The Saudi central bank chief said he believes the U.S. dollar will remain the world's key foreign reserve currency, offering the endorsement at a meeting of business leaders taking stock of the global financial crisis.
Participants at the Jeddah Economic Forum also discussed the growing role of emerging market economies in helping steer the world through its worst recession in over six decades.
"The dollar is still pre-eminent in its role as a reserve currency," said Mohammed al-Jasser, governor of the Saudi Arabian Monetary Agency.
Even so, as an official reserve currency, the "euro is gaining ground," he recently told the conference in the Saudi commercial hub of Jeddah.
The remarks offer another indication that even with the wide fluctuations in the U.S. currency over the course of the global meltdown, suggestions put forward last year by China for a new international reserve currency have yet to gain serious traction, at least in the Gulf region.
Saudi Arabia, like most other Gulf Arab nations, pegs its currency to the dollar, and trade in its chief export — oil — is also in dollars.
Al-Jasser dismissed as untenable the idea of using the International Monetary Fund's Special Drawing Rights — a quasi-currency used by the IMF in its dealings with member governments — as an international reserve currency.
China has in the past pushed for using SDRs as an alternative to the dollar, largely on fears that its extensive foreign reserves were being hit hard by the weakness in the U.S. currency.
Saudi Arabia's foreign currency reserves, which are in excess of $400 billion, are largely held in dollars.
The kingdom, home to the Arab world's largest economy, is also a driving force behind efforts to set up a unified Gulf currency.
It, along with Kuwait, Qatar and Bahrain, is pushing ahead with the plan while Oman and the United Arab Emirates, home to glitzy but debt-saddled sheikdom Dubai, have said they will not participate.
High among the issues to be discussed in the four-day conference, which began Saturday night, are steps to reform the world financial order and how to avoid the mistakes that helped bring about the recession.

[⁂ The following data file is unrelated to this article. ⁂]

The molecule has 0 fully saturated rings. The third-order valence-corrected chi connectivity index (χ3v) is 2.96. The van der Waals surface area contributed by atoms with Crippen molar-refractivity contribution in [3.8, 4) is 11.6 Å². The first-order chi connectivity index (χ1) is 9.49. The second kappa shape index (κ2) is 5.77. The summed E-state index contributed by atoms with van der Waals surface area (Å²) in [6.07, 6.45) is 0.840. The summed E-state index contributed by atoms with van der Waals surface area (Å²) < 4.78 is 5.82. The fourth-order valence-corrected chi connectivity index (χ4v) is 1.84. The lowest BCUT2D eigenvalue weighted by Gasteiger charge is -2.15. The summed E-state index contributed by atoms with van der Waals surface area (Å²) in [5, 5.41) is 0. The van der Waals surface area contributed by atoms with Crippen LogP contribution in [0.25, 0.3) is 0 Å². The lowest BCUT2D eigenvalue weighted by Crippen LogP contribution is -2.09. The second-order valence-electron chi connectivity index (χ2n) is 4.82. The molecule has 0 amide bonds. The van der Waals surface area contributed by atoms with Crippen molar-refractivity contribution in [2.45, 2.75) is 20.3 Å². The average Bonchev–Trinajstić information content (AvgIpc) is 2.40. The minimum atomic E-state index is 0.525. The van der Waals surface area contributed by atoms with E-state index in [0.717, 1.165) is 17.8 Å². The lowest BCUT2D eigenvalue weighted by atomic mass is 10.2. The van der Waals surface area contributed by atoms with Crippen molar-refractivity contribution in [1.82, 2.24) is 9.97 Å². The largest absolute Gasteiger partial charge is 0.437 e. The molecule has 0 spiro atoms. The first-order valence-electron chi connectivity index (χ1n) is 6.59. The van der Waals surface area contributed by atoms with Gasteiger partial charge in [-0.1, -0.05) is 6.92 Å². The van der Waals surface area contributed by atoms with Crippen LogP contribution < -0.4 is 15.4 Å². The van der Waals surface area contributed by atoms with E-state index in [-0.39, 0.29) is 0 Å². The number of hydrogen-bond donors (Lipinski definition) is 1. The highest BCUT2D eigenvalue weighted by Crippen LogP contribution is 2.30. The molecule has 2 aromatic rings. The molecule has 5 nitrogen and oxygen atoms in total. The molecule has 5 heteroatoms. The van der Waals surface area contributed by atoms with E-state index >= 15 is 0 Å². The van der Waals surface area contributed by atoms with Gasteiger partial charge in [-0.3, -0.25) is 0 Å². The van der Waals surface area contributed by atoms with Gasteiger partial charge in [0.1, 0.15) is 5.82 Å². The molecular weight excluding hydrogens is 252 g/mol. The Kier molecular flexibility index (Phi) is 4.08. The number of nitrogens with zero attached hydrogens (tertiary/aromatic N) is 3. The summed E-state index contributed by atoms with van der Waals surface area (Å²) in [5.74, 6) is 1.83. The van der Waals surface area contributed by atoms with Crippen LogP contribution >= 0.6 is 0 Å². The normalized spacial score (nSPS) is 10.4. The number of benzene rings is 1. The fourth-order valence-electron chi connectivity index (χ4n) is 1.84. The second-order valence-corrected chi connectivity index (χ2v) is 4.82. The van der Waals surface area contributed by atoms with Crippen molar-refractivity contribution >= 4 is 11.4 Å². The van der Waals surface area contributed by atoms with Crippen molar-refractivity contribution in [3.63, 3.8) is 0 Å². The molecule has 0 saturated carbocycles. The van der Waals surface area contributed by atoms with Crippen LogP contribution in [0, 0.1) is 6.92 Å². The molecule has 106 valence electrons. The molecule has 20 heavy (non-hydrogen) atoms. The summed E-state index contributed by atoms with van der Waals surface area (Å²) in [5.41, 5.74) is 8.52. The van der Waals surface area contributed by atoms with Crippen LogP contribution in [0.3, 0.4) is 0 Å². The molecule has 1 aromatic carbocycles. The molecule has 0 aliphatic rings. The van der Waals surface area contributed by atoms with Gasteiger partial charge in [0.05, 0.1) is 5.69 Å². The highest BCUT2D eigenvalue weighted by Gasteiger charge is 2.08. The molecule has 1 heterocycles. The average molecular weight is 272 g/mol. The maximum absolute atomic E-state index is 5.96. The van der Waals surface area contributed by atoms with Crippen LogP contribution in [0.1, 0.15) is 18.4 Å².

A key theme that has emerged is the growing role of strong emerging economies like that of OPEC powerhouse Saudi Arabia and the need for greater regulatory supervision.
"We learned clearly that we need an improved financial regulatory framework" to ensure an effective and strong global system, Deputy U.S. Treasury Secretary Neal Wolin said, adding that this was "something we are working on very hard in our own country."
The Obama administration is looking to push legislation through Congress aimed at increasing consumer protection on loans and credit cards, and restrictions on previously unregulated financial products.
The legislation is also aimed at finding ways to dismantle failing firms without resorting to taxpayer bailouts. The U.S. House of Representatives has already passed its version of the bill.
While the worst of the recession appears to be over, Wolin said continued volatility in world markets demonstrated the fragile nature of the recovery. He said the U.S. would continue to see growth this year.
Economic growth, however, has yet to translate into the kind of job creation needed after the crisis, he said.
Some in the conference's panel discussions cautioned that greater oversight and regulation should not stymie free trade through protectionism.
David Rubenstein, co-founder and managing director of private equity firm Carlyle Group, said new restrictions should not be so onerous as to discourage banks from lending.
Rubenstein said he expects that in the post-meltdown global economic order, U.S. financial institutions will not have the same influence they had before 2008 when the crisis made its presence clearly felt worldwide.
"The American ability to say 'here's how you should run your economy' is reduced a bit since our ability to run our own economy wasn't so spectacular," Rubenstein said.
Rubenstein said that while the U.S. remains the world's largest economy, it now represents 22 percent of the world's gross domestic product compared with 48 percent after World War II.
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